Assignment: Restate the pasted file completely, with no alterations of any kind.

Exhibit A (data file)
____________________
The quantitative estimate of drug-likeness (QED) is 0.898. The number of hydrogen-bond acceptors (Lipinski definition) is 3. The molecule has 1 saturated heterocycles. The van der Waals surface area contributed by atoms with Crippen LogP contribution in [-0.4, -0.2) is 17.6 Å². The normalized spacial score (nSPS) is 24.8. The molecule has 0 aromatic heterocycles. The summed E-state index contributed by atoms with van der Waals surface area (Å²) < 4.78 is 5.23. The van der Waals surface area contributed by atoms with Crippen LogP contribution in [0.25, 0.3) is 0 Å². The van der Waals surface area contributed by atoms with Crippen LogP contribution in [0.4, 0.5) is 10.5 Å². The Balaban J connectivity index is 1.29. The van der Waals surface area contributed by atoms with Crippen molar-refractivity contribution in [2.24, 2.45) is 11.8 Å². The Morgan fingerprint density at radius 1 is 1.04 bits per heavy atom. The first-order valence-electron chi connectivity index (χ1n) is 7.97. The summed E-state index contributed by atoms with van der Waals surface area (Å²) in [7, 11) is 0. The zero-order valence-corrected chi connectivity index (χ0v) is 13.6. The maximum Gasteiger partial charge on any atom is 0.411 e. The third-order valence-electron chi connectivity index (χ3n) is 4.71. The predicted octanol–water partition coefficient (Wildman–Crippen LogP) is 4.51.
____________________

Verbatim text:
The quantitative estimate of drug-likeness (QED) is 0.898. The number of hydrogen-bond acceptors (Lipinski definition) is 3. The molecule has 1 saturated heterocycles. The van der Waals surface area contributed by atoms with Crippen LogP contribution in [-0.4, -0.2) is 17.6 Å². The normalized spacial score (nSPS) is 24.8. The molecule has 0 aromatic heterocycles. The summed E-state index contributed by atoms with van der Waals surface area (Å²) < 4.78 is 5.23. The van der Waals surface area contributed by atoms with Crippen LogP contribution in [0.25, 0.3) is 0 Å². The van der Waals surface area contributed by atoms with Crippen LogP contribution in [0.4, 0.5) is 10.5 Å². The Balaban J connectivity index is 1.29. The van der Waals surface area contributed by atoms with Crippen molar-refractivity contribution in [2.24, 2.45) is 11.8 Å². The Morgan fingerprint density at radius 1 is 1.04 bits per heavy atom. The first-order valence-electron chi connectivity index (χ1n) is 7.97. The summed E-state index contributed by atoms with van der Waals surface area (Å²) in [7, 11) is 0. The zero-order valence-corrected chi connectivity index (χ0v) is 13.6. The maximum Gasteiger partial charge on any atom is 0.411 e. The third-order valence-electron chi connectivity index (χ3n) is 4.71. The predicted octanol–water partition coefficient (Wildman–Crippen LogP) is 4.51.